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So executing a php script causes the form values to be sent to the server, and then they are processed.

If you want to store a password in your db than you want it to be a cryptographic hash(so your client side is secure, can you generate an md5 using php securely( without submitting the user:password pair in the clear), or is there an alternative standard method of doing this, without having the unecrypted pasword leaving the clients machine?

Sorry if this is a stupid question I'm kind of new at this.

I think this can be done somehow using https, and on that note if a site's login page does not use https, does that mean that while the databse storage is secure, the transportation is not?

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closed as off topic by John Conde Apr 11 '12 at 0:20

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1 Answer

The PHP function MD5() is secure. But using MD5() for hashing passwords is not secure. Hackers have created rainbow tables which are MD5 hashes of all passwords up to 12 characters in length. So instead of having to try to "crack" a hash they only need to do a quick SQL query and it's broken.

That's why you should be using stronger hash algorithms like SHA256 or SHA512 with a salt. Or, better yet, use bcrypt which is intentionally slow which makes brute force attempts to break a password impractical.

Or, better yet, use a tried and true solution. Try Openwall's phpass. It's used by Wordpress, Drupal, and more.

FYI, SSL only encrypts the transmission of information over HTTP. It doesn't hash or encrypt anything permanently.

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Great information, but does the encryption execute client-side (which I know php isn't really designed for), or should I find a javascript alternative? –  awiebe Apr 11 '12 at 0:08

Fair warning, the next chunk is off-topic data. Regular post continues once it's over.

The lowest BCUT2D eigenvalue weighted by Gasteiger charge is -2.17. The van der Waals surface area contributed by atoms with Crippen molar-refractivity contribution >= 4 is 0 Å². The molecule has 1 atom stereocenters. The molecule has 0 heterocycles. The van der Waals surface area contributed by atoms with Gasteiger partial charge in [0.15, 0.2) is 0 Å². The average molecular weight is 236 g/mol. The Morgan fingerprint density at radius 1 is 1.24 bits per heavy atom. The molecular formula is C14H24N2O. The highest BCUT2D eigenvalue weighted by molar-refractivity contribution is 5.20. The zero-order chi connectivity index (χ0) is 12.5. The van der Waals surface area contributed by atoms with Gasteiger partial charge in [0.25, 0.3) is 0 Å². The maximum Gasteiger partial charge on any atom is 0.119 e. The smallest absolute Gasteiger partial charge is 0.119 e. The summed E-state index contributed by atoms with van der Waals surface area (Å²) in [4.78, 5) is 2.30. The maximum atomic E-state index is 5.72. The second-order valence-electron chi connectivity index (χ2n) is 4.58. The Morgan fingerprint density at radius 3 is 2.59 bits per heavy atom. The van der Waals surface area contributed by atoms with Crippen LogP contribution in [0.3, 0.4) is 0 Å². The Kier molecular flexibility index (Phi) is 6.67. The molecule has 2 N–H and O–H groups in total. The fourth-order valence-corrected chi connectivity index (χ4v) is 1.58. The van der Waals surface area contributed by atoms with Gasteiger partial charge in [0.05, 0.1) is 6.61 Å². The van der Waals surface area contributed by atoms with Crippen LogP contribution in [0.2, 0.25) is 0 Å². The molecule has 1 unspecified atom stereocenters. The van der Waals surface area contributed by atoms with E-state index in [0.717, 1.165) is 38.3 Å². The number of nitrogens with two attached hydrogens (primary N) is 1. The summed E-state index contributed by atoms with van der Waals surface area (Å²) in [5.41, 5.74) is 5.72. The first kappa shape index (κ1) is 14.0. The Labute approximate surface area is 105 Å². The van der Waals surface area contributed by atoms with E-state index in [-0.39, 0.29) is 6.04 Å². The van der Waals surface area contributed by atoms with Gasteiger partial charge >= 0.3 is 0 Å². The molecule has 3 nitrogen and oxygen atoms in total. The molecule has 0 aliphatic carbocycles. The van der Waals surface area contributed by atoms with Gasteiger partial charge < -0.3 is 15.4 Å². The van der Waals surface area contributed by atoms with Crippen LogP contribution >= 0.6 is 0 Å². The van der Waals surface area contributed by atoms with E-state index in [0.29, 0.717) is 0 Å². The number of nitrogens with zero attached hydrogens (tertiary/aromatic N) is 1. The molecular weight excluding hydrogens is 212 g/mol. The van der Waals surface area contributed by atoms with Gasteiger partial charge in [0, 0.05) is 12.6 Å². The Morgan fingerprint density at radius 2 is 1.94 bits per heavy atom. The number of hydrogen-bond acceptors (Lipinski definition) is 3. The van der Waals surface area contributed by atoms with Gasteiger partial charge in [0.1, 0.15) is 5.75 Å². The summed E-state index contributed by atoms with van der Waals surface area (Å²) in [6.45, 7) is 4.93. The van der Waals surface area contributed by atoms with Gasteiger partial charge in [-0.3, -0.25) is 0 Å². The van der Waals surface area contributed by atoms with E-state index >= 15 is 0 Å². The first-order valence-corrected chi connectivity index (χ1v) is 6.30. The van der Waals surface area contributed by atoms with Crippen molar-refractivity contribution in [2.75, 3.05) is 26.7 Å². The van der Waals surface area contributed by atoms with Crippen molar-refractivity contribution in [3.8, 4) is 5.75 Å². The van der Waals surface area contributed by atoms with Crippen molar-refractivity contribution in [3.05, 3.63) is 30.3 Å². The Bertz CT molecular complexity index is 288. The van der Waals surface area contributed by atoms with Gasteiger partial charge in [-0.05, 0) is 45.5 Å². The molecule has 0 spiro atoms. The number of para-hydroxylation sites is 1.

Don't depend on JavaScript for security. Bypassing it is as easy as turning it off or viewing the source code to see how's it's done. –  John Conde Apr 11 '12 at 0:09
    
If the end-user wants to compromise their security, that's not my problem, the problem is packet sniffers, I realize I can't secure against everything but I need a decent hash created client-side, which can be submitted in the clear. –  awiebe Apr 11 '12 at 0:11
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If you're worried about data transmission being secure, use SSL. If you're worried about storing passwords, use the advice in my answer. FYI, cross-site attacks are your problem, not your users'. –  John Conde Apr 11 '12 at 0:12
    
There are many more problems with doing encryption in javascript, the biggest one being that if the page (and the javascript) are not served over SSL, they can be modified by an active MITM attack to either not encrypt at all or to send a copy to a malicious third party. –  Ladadadada Jun 1 '12 at 15:56
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